Alabama rot

What is Alabama Rot?

CRGV, commonly known as "Alabama Rot" is a disease that has no known cause and can affect all dogs, irrelevant of breed, age or weight.

Unfortunately cases of Alabama Rot (CRGV) not spotted early can lead to sudden and potentially fatal kidney failure.

Spotting Alabama Rot?

* Skin Lesions

These appear as distinct swelling, a patch of red skin or open and ulcer like.

* Skin Sores

Skin sores not caused by any known injury, commonly found below the elbow or knee.

* Kidney Failure

Within 2-7 Days outward signs of kidney failure; vomiting, reduced hunger and unusual tiredness.

Prevention!

There is no vaccination and no certain way  of preventing your dog contracting the disease.

Knowing the warning signs can help you in seeking veterinary treatment QUICKLY.

It is thought the disease is picked up on the paws and legs on muddy walks, so please:

WASH PADS AND LEGS AFTER WOODLAND WALKS OR EVERY WALK IN AFFECTED AREAS

CHECK FOR SIGNS OF CRGV

IF IN DOUBT CALL YOUR VET

Vets4pets Website

The Vets4Pets website has a good bit of information and a map to detail areas affected by Alabama Rot.

Please visit it here:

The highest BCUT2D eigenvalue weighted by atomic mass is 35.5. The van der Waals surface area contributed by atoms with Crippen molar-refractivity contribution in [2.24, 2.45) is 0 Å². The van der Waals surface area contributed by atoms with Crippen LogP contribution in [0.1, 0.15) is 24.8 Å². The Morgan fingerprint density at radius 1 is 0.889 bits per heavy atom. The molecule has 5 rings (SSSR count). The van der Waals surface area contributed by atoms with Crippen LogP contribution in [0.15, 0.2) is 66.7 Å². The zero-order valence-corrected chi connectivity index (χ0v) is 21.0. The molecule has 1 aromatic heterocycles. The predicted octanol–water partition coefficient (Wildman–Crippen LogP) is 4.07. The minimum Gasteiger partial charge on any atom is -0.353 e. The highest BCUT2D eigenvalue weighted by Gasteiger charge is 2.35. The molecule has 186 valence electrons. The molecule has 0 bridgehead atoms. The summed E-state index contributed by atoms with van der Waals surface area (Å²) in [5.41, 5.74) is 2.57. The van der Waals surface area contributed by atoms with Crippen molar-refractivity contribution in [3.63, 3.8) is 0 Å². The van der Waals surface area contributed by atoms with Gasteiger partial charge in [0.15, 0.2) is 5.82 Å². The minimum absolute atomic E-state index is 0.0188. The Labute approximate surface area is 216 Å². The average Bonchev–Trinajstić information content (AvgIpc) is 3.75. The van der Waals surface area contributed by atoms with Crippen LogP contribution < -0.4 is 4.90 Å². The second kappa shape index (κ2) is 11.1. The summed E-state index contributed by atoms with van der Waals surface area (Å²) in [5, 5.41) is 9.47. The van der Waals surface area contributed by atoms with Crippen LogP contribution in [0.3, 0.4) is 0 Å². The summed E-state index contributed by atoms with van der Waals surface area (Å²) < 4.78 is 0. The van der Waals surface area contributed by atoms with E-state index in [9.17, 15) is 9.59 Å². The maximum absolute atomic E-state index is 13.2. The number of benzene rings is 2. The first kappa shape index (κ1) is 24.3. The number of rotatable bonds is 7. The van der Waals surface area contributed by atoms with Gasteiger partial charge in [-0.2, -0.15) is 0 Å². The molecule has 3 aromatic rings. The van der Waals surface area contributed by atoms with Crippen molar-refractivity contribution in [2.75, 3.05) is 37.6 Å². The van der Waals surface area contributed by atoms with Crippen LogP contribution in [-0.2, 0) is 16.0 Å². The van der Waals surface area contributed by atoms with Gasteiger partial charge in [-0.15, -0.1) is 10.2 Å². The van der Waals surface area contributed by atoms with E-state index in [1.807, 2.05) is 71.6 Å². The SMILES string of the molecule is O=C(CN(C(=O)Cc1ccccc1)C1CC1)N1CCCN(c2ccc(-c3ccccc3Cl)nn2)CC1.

http://www.vets4pets.com/stop-alabama-rot/

Chocolate Toxicity

Having learnt from our own lovely trio that if they want to - even the best behaved dog will open an easter egg box we now religiously keep our easter eggs up high when we aren't eating them of course! Supervise children eating chocolate around your dogs and if the worst happens if in doubt contact your vet :)

Why is Chocolate toxic to dogs?

Chocolate contains a chemical named Theobromine, this chemical is classed as TOXIC to dogs because they are not able to metabolise this chemical which can prove fatal.

What can happen?

Chocolate poisoning mainly affects the heart, central nervous system and kidneys and usually occurs between 4-24hrs after your dog has eaten chocolate.

The effects will depend on a few factors, the amount eaten, type of chocolate eaten and the size of the dog.

The main signs to look out for are:

Vomit (this may include blood)

Diarrhoea

Restlesness and Hyperactivity

Rapid Breathing

Muscle Tension, Incordination

Increased Heart Rate

Seizures

What should you do if they've eaten chocolate?

It can be really hard to tell the exact amount of chocolate your dog may have eaten.  If you are concerned the best thing to do is contact your vet for advice.

You can use the handy calculator at the header to give yourself an idea of the effects this may have on your dog based on their size and the type of chocolate they have eaten.

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Langford Road, Biggleswade, Bedfordshire, SG18 9RA

Licence Holder: Mrs G Gray

Licence Number: CB/LANW/16/061529

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